French shipyard Piriou has delivered the new generation 16-metre trawler Télémaque to shipowner Jean-Baptiste Marion.
Ordered in July 2018, the vessel is a very quiet and stable vessel meeting the customer’s demand for heavy sound insulation and better seakeeping behaviour. The inverted bow improves crew comfort and increases both volume under the bridge and speed without increasing consumption.
Dedicated to scallop fishing and trawling in the English Channel, it will be homeported in Grandcamp-Maisy, Normandy, like its predecessor, also named Télémaque.
Jean-Baptiste is one of three brothers that form the fifth generation of fishermen in the Marion family, and at forty years old, he is thinking of the future, hoping that his two little boys, aged seven and five, will take their turns at sea when it’s time for him to retire.
Jean-Baptiste wanted a more comfortable ship for both himself and the sailors with whom he has always worked. Particular emphasis was placed on sound insulation, with a soundproof generator set and a machine room with very carefully considered and thorough insulation. The shape of the hull was decisive for better behaviour at sea and to meet the constraints of access to the port of Grandcamp.
Jean-Baptiste therefore opted for a propeller in a tunnel, designed by Coprexma. The vault system reduces the draught.
“We are at a maximum of 3.50 metres and around 3.30 metres at Grandcamp,” said Jean-Baptiste. “It also improves propeller efficiency, which should translate into fuel savings.
“We also chose the inverted bow design from Coprexma. We did not want a bulb for aesthetic reasons. This solution improves comfort and allows you to gain volume under the deck.
“This design has already proved itself once: my great-grandfather, he remembers, was a sailor aboard the battleship Le Mirabeau, which had an inverted bow. That of Télémaque is rolled up and we have integrated a ‘helmet’ to have a reference and a better resistance to the sea.”
The inverted bow allows for almost 16 metres at the waterline, which brings speed gains without consuming more fuel, and improves comfort. Damping volumes at the front allow for the installation of more equipment (versatile demersal, shellfish and pelagic trawling depending on the season) and there is more space for catch processing and more deck area.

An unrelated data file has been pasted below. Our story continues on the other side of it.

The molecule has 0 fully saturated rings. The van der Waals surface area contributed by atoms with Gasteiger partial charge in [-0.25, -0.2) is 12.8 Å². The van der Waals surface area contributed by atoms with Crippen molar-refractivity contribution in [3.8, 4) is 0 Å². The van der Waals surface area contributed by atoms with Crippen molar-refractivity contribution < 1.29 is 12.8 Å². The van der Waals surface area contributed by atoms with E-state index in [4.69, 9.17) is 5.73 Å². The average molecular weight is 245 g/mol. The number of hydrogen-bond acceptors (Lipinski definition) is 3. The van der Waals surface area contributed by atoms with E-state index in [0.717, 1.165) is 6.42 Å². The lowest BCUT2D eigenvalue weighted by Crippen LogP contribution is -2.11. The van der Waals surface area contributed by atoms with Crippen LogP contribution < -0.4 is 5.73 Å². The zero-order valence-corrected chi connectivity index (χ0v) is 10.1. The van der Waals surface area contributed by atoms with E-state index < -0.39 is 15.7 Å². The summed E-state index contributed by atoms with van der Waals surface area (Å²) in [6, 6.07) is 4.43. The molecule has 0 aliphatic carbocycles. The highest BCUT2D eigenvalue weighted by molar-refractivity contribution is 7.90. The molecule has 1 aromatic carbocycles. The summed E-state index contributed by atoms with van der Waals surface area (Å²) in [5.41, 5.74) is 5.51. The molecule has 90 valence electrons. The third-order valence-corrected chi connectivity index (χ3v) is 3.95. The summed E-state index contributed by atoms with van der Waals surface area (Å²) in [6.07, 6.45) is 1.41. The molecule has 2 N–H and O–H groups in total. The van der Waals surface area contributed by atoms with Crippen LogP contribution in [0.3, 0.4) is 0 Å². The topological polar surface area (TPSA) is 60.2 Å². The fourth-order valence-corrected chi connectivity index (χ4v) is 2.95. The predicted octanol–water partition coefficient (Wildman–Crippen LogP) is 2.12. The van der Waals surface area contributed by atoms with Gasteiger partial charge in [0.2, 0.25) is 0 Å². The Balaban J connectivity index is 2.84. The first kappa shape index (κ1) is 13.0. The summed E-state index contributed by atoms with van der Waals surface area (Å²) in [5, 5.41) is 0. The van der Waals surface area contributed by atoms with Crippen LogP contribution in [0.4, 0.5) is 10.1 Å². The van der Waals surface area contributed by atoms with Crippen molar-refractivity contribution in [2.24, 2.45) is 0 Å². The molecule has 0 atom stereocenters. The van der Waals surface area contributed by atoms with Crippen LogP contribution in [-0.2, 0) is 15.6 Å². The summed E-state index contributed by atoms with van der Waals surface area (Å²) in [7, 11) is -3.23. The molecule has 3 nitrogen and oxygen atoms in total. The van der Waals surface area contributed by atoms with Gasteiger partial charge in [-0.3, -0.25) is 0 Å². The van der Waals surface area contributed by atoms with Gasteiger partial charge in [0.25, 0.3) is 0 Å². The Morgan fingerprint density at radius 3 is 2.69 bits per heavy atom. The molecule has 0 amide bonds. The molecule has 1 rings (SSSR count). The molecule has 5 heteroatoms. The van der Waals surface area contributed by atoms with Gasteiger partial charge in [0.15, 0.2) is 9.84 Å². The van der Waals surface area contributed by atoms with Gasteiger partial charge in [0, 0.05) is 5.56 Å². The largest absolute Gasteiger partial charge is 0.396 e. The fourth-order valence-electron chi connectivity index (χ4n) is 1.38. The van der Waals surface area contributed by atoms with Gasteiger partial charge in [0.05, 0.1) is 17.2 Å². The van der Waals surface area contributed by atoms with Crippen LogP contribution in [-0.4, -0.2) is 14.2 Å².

This gives a hold of nearly 50 cubic metres and fully equipped living quarters on the main deck, which are accessible from either side without passing through the working warehouse, for improved safety and comfort for the crew. The reinforced stainless steel rear deck is less exposed to wear generated by dredges and any abrasive debris.
The shipowner also optimised equipment by incorporating a trawl sensor and WASP sounder to improve mapping.
After her first sea trials, the opinion was unanimous: the new Télémaque is extremely quiet and stable.
“It’s much nicer workstations and living spaces,” said Jean-Baptiste.
“And at the dock, we hear nothing,” adds Jean-Baptiste’s wife Virginie, who is responsible for the day-to-day management of equipment, landings and sales, mainly at the Grandcamp fish auction. With the crew, they form a real family. “The guys have been involved in the construction project since the start. They come to the shipyard with us. I have two sailors who cook – it’s up to them to decide the layout!” explained Jean-Baptiste.
In the context of Brexit and historical feuds between the English and the Normans, the construction of several mussel trawlers (three newbuilds will arrive soon at Grandcamp) is a sign of optimism for the sector. Jean-Baptiste and Virginie Marion believe in the future.
“What worries me a little,” admits the shipowner, “is the other countries that could come fishing in our waters. But my family has been fishing for five generations and we have always been able to adapt.
“What we are looking for is the versatility that allows us to move from one job to another. The shellfish accounts for nearly 70 per cent of our turnover. We stay tuned to the market. So, let me sail and I will tell you.”
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